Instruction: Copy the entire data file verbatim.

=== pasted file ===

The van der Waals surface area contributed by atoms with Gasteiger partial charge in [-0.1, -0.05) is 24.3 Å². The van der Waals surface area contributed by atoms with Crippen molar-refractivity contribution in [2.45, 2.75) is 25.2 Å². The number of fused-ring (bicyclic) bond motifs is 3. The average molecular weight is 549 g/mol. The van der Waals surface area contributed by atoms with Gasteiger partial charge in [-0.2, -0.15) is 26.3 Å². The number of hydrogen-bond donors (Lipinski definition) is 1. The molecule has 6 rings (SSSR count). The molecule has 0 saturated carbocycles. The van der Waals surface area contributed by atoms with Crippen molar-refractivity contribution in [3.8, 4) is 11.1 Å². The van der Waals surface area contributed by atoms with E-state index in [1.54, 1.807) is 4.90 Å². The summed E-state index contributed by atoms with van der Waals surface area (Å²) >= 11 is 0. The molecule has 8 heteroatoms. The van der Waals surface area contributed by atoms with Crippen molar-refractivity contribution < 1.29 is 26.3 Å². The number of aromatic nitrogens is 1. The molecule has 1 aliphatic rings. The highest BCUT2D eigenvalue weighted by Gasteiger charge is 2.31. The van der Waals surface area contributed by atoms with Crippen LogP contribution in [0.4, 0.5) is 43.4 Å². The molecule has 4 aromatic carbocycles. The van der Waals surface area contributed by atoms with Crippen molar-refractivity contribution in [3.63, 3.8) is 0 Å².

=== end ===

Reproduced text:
The van der Waals surface area contributed by atoms with Gasteiger partial charge in [-0.1, -0.05) is 24.3 Å². The van der Waals surface area contributed by atoms with Crippen molar-refractivity contribution in [2.45, 2.75) is 25.2 Å². The number of fused-ring (bicyclic) bond motifs is 3. The average molecular weight is 549 g/mol. The van der Waals surface area contributed by atoms with Gasteiger partial charge in [-0.2, -0.15) is 26.3 Å². The number of hydrogen-bond donors (Lipinski definition) is 1. The molecule has 6 rings (SSSR count). The molecule has 0 saturated carbocycles. The van der Waals surface area contributed by atoms with Crippen molar-refractivity contribution in [3.8, 4) is 11.1 Å². The van der Waals surface area contributed by atoms with E-state index in [1.54, 1.807) is 4.90 Å². The summed E-state index contributed by atoms with van der Waals surface area (Å²) >= 11 is 0. The molecule has 8 heteroatoms. The van der Waals surface area contributed by atoms with Crippen molar-refractivity contribution < 1.29 is 26.3 Å². The number of aromatic nitrogens is 1. The molecule has 1 aliphatic rings. The highest BCUT2D eigenvalue weighted by Gasteiger charge is 2.31. The van der Waals surface area contributed by atoms with Crippen LogP contribution in [0.4, 0.5) is 43.4 Å². The molecule has 4 aromatic carbocycles. The van der Waals surface area contributed by atoms with Crippen molar-refractivity contribution in [3.63, 3.8) is 0 Å².